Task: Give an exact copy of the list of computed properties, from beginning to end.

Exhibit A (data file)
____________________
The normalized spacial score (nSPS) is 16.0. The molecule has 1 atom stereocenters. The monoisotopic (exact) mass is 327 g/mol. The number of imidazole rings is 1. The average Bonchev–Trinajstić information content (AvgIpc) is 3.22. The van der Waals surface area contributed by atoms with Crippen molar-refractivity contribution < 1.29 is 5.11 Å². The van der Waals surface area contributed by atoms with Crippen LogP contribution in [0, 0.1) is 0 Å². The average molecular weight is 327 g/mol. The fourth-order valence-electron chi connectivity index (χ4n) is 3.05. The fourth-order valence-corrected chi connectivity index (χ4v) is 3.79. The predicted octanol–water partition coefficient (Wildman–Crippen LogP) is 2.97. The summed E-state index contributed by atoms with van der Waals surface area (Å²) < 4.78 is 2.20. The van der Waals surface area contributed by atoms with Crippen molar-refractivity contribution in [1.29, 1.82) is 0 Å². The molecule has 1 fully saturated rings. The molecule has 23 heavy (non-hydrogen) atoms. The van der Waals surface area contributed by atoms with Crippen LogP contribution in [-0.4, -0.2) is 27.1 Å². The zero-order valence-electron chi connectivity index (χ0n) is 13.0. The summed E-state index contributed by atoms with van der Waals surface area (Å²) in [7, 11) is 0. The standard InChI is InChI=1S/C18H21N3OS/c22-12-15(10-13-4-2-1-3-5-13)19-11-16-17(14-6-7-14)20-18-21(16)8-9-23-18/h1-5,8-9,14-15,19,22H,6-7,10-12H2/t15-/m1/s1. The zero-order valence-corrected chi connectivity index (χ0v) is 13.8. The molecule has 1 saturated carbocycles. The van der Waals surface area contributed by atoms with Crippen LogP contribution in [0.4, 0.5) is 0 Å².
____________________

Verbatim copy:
The normalized spacial score (nSPS) is 16.0. The molecule has 1 atom stereocenters. The monoisotopic (exact) mass is 327 g/mol. The number of imidazole rings is 1. The average Bonchev–Trinajstić information content (AvgIpc) is 3.22. The van der Waals surface area contributed by atoms with Crippen molar-refractivity contribution < 1.29 is 5.11 Å². The van der Waals surface area contributed by atoms with Crippen LogP contribution in [0, 0.1) is 0 Å². The average molecular weight is 327 g/mol. The fourth-order valence-electron chi connectivity index (χ4n) is 3.05. The fourth-order valence-corrected chi connectivity index (χ4v) is 3.79. The predicted octanol–water partition coefficient (Wildman–Crippen LogP) is 2.97. The summed E-state index contributed by atoms with van der Waals surface area (Å²) < 4.78 is 2.20. The van der Waals surface area contributed by atoms with Crippen molar-refractivity contribution in [1.29, 1.82) is 0 Å². The molecule has 1 fully saturated rings. The molecule has 23 heavy (non-hydrogen) atoms. The van der Waals surface area contributed by atoms with Crippen LogP contribution in [-0.4, -0.2) is 27.1 Å². The zero-order valence-electron chi connectivity index (χ0n) is 13.0. The summed E-state index contributed by atoms with van der Waals surface area (Å²) in [7, 11) is 0. The standard InChI is InChI=1S/C18H21N3OS/c22-12-15(10-13-4-2-1-3-5-13)19-11-16-17(14-6-7-14)20-18-21(16)8-9-23-18/h1-5,8-9,14-15,19,22H,6-7,10-12H2/t15-/m1/s1. The zero-order valence-corrected chi connectivity index (χ0v) is 13.8. The molecule has 1 saturated carbocycles. The van der Waals surface area contributed by atoms with Crippen LogP contribution in [0.4, 0.5) is 0 Å².